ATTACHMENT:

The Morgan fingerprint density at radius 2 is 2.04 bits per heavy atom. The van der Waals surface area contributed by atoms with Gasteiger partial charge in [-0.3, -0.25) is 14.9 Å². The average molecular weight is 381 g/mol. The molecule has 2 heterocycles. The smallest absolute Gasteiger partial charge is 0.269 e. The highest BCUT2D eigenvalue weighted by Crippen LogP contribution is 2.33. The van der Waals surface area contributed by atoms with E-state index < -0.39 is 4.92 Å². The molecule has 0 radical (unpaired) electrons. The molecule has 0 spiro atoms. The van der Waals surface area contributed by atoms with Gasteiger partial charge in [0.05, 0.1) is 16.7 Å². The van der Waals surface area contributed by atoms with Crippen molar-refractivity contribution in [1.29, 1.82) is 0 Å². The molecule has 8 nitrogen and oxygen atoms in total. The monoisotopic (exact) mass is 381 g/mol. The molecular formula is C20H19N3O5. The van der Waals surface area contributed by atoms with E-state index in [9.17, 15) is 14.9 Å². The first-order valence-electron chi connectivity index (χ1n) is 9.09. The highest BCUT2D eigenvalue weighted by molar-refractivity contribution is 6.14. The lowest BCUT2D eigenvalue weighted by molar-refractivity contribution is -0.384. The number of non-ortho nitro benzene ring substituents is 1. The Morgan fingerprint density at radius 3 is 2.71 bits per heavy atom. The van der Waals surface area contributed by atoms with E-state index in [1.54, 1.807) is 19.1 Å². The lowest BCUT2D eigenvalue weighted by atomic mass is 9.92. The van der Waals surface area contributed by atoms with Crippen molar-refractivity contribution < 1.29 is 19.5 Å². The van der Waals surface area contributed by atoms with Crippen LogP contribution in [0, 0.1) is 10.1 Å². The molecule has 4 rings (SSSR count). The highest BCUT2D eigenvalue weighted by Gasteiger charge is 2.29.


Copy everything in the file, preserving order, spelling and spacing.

The Morgan fingerprint density at radius 2 is 2.04 bits per heavy atom. The van der Waals surface area contributed by atoms with Gasteiger partial charge in [-0.3, -0.25) is 14.9 Å². The average molecular weight is 381 g/mol. The molecule has 2 heterocycles. The smallest absolute Gasteiger partial charge is 0.269 e. The highest BCUT2D eigenvalue weighted by Crippen LogP contribution is 2.33. The van der Waals surface area contributed by atoms with E-state index < -0.39 is 4.92 Å². The molecule has 0 radical (unpaired) electrons. The molecule has 0 spiro atoms. The van der Waals surface area contributed by atoms with Gasteiger partial charge in [0.05, 0.1) is 16.7 Å². The van der Waals surface area contributed by atoms with Crippen molar-refractivity contribution in [1.29, 1.82) is 0 Å². The molecule has 8 nitrogen and oxygen atoms in total. The monoisotopic (exact) mass is 381 g/mol. The molecular formula is C20H19N3O5. The van der Waals surface area contributed by atoms with E-state index in [9.17, 15) is 14.9 Å². The first-order valence-electron chi connectivity index (χ1n) is 9.09. The highest BCUT2D eigenvalue weighted by molar-refractivity contribution is 6.14. The lowest BCUT2D eigenvalue weighted by molar-refractivity contribution is -0.384. The number of non-ortho nitro benzene ring substituents is 1. The Morgan fingerprint density at radius 3 is 2.71 bits per heavy atom. The van der Waals surface area contributed by atoms with E-state index in [1.54, 1.807) is 19.1 Å². The lowest BCUT2D eigenvalue weighted by atomic mass is 9.92. The van der Waals surface area contributed by atoms with Crippen molar-refractivity contribution < 1.29 is 19.5 Å². The van der Waals surface area contributed by atoms with Crippen LogP contribution in [0, 0.1) is 10.1 Å². The molecule has 4 rings (SSSR count). The highest BCUT2D eigenvalue weighted by Gasteiger charge is 2.29.